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European Geosciences Union

EGU Louis Agassiz Medal renamed to honour Julia and Johannes Weertman

12 February 2019

The EGU Cryospheric Sciences Division medal, awarded to individuals in recognition of their outstanding scientific contributions to the study of the cryosphere on Earth or elsewhere in the solar system, has changed its name to the Julia and Johannes Weertman Medal. This change aims to highlight the Weertmans joint contribution to the development of the field, both on educational levels as well as basic research.

Olaf Eisen, EGU Cryospheric Sciences Division President, says: “In the view of many glaciologists, Johannes (Hans) Weertman was an outstanding glaciologist and very successful material scientist in general. His wife, Julia, was the first woman to chair a material science department in the US. Together they published the first undergraduate book on dislocation theory, a process of utmost importance for the flow of ice. She also contributed, visibly or invisibly, to many of Hans’ achievements, which include work on sliding, the stability of marine ice sheets and the importance of the height-mass balance feedback for ice sheets. The pioneering numerical experiments on the relation between ice-sheet evolution and climate forcing (Hans was the first to drive an ice-sheet model with Milankovitch insolation variations) place the name Weertman in a different glaciological league. To this comes the mathematical elegance, directness and transparency of the methods of analysis (not making things more complex than necessary), which has always been an inspiration for people in the field.”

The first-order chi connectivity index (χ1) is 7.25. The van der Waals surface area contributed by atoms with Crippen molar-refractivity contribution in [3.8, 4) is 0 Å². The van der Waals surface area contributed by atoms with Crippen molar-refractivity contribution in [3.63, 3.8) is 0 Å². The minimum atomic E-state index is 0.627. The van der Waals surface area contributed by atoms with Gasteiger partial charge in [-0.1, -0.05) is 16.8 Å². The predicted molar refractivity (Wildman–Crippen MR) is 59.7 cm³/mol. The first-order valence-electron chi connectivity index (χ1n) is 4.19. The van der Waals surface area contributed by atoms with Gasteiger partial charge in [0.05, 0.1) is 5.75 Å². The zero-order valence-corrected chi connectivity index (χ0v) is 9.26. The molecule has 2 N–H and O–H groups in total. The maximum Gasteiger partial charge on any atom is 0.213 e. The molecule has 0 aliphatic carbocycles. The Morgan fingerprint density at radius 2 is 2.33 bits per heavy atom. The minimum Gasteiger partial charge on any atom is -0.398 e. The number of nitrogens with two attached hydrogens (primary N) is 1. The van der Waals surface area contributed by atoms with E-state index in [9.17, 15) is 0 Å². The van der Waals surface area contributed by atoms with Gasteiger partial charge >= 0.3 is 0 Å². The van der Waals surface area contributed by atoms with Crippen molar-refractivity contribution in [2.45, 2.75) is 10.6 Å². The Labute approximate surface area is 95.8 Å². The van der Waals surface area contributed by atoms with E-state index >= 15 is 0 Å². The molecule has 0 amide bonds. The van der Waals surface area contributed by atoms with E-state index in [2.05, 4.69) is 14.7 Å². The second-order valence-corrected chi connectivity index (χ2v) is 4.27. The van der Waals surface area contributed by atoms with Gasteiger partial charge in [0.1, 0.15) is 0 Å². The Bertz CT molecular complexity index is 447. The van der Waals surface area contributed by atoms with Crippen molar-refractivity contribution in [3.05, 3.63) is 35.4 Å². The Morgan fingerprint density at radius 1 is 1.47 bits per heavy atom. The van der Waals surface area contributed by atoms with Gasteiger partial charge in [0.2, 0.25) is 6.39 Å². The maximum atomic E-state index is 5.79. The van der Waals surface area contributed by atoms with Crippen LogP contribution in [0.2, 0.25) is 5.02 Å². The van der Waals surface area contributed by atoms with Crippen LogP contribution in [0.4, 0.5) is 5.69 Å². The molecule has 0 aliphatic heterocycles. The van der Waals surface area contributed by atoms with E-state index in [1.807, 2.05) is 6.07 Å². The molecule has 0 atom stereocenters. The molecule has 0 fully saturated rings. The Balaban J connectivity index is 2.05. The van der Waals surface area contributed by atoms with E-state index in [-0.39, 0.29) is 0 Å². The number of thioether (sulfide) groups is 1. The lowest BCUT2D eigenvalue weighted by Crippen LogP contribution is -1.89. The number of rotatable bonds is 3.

Hans Weertman, born in 1925, received his bachelor’s degree and his PhD in physics from the Carnegie Institute of Technology. After that, he was a Fulbright Fellow at École Normale Supérieure in Paris, and later became a professor at Northwestern University. He spent time as a visiting scientist at the Swiss reactor research institute (now Paul Scherrer Institute) and at the Scott Polar Research Institute in Cambridge. At the time of his death in late 2018, he was Walter P. Murphy Professor Emeritus of Materials Science and Engineering at Northwestern University.

Born in 1926, Julia Randall Weertman was the first female student in science and engineering at the Carnegie Institute of Technology, where she obtained her bachelor’s and master’s degrees and her doctorate in science. In 1987, she became chair of Northwestern’s Department of Materials Science and Engineering, the first woman in the US to hold such a position in an engineering department. At the time of her death in mid 2018, she was Walter P. Murphy Professor Emerita of Materials Science and Engineering at Northwestern University.


Olaf Eisen
EGU Cryospheric Sciences Division President

Özgür Karatekin
Chair of the EGU Awards Committee

Bárbara Ferreira
EGU Media and Communications Manager
Munich, Germany


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